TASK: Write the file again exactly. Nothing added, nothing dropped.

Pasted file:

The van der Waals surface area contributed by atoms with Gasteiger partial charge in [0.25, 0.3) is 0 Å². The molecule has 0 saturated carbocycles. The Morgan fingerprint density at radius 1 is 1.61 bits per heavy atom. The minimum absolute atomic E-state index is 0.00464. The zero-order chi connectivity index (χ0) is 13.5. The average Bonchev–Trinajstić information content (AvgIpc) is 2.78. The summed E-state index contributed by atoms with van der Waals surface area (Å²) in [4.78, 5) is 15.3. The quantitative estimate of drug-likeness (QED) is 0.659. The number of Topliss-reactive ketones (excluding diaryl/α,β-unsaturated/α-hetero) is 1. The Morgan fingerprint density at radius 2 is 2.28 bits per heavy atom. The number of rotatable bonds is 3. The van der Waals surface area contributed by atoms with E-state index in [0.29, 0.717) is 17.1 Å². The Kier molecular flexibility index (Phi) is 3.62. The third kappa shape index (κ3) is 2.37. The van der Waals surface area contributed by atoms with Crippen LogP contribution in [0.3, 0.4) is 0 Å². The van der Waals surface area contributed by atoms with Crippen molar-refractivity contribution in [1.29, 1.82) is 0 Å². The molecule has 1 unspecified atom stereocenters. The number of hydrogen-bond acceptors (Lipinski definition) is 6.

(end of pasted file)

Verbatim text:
The van der Waals surface area contributed by atoms with Gasteiger partial charge in [0.25, 0.3) is 0 Å². The molecule has 0 saturated carbocycles. The Morgan fingerprint density at radius 1 is 1.61 bits per heavy atom. The minimum absolute atomic E-state index is 0.00464. The zero-order chi connectivity index (χ0) is 13.5. The average Bonchev–Trinajstić information content (AvgIpc) is 2.78. The summed E-state index contributed by atoms with van der Waals surface area (Å²) in [4.78, 5) is 15.3. The quantitative estimate of drug-likeness (QED) is 0.659. The number of Topliss-reactive ketones (excluding diaryl/α,β-unsaturated/α-hetero) is 1. The Morgan fingerprint density at radius 2 is 2.28 bits per heavy atom. The number of rotatable bonds is 3. The van der Waals surface area contributed by atoms with E-state index in [0.29, 0.717) is 17.1 Å². The Kier molecular flexibility index (Phi) is 3.62. The third kappa shape index (κ3) is 2.37. The van der Waals surface area contributed by atoms with Crippen LogP contribution in [0.3, 0.4) is 0 Å². The van der Waals surface area contributed by atoms with Crippen molar-refractivity contribution in [1.29, 1.82) is 0 Å². The molecule has 1 unspecified atom stereocenters. The number of hydrogen-bond acceptors (Lipinski definition) is 6.